Crush unsuspecting squash bugs under foot as they gather beneath low lying leaves or prop a board up on the ground near affected plants and destroy the pests when they seek shelter underneath the trap that you’ve set for them.

Organic Pesticides and Biological Insect Controls

I try to avoid spraying pesticides, even organic ones in my garden but if you must resort to spraying then do it while the squash bugs are still small and less resistant to the sprays. Organic pesticides used to combat squash bugs include; pyrethrum, sabadilla, and neem. Take care to protect yourself and limit the impact on beneficial insects anytime you apply a spray, even if it is totally organic.

One beneficial insect reputed to prey on squash bugs is the Tachnid Fly, but they don’t seem to do a sufficient job on their own. A few plants are also recommended as companions to help deter squash bugs, they include; tansy, marigolds, radishes, and nasturtiums. I mix these into my garden beds but can’t vouch for their effectiveness at deterring squash bugs.

Some gardeners swear by trap crops, which are planted away from main growing area. For example, you could plant pumpkins merely for the sake of keeping the squash bugs off of your cucumbers or squash. The trick is finding a crop or variety that the squash bugs will favor over the crops that you prefer. Personally I’d rather tr not do anything to invite or attract the pests in the first place.

Effective Strategies to Eliminate Squash Bugs without Spraying

One thing that I have noticed some success with is delaying my plantings and growing squash as a late summer or early fall crop. Delayed plantings may allow the backyard gardener to dodge the normal reproduction, growth, and infestation patterns that squash bugs maintain. I have gotten better results when planting my squash out a few weeks later than usual.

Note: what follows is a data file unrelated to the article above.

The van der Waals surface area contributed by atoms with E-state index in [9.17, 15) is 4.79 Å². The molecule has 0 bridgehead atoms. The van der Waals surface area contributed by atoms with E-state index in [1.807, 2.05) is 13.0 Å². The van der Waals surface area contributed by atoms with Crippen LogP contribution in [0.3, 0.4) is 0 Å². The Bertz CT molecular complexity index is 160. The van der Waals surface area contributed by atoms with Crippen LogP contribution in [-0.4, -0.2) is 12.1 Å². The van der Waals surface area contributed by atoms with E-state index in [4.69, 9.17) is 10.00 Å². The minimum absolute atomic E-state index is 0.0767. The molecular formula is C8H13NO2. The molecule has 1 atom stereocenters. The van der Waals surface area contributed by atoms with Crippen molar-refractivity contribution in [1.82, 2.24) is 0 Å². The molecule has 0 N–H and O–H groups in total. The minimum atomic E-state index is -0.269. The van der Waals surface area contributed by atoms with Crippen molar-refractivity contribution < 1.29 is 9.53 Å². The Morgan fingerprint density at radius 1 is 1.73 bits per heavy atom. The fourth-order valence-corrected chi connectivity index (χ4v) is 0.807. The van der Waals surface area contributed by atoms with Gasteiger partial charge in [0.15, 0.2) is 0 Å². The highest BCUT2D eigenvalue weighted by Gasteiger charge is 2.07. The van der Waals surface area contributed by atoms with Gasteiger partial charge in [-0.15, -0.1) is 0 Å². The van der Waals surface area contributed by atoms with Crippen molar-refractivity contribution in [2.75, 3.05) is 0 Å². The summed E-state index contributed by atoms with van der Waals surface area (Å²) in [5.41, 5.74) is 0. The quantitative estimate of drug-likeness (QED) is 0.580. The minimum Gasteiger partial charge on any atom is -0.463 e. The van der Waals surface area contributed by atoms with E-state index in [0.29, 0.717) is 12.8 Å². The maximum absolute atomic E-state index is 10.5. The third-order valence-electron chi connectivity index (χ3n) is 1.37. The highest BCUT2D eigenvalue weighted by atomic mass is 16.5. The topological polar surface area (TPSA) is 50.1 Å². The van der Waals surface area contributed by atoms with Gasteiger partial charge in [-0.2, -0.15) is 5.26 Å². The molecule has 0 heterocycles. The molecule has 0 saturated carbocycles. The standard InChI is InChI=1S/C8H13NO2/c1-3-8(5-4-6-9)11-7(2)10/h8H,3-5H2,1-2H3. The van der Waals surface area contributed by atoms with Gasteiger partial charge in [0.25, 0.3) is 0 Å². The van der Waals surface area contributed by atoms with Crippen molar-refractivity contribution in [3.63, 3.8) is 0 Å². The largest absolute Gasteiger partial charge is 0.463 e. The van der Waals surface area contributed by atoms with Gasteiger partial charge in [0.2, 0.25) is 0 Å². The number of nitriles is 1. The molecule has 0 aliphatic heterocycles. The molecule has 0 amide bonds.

Floating row covers can be very effective at providing a barrier between the insects and your crops if they are applied properly. Get the row covers on early and make sure that they are anchored down so that the squash bugs can’t simply sneak underneath. Also remember that the row covers will need to be pulled back, at least temporarily, to allow for pollination when the crops are flowering.

Finally, at season’s end do your best to make things difficult for any squash bugs that are interested in hanging around to infest and lay eggs in next year’s garden. Clear out the old squash plants, spent cucumber and pumpkin vines, and don’t leave the fruits to rot on the ground. Also remove other garden debris that could be used by the squash bugs to over-winter.





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{ 10 comments… read them below or add one }

littlem April 2, 2009 at 12:41 am

So is this what a squash bug looks like? http://www.flickr.com/photos/ecrameri/3400535759/

Kenny Point April 2, 2009 at 6:02 am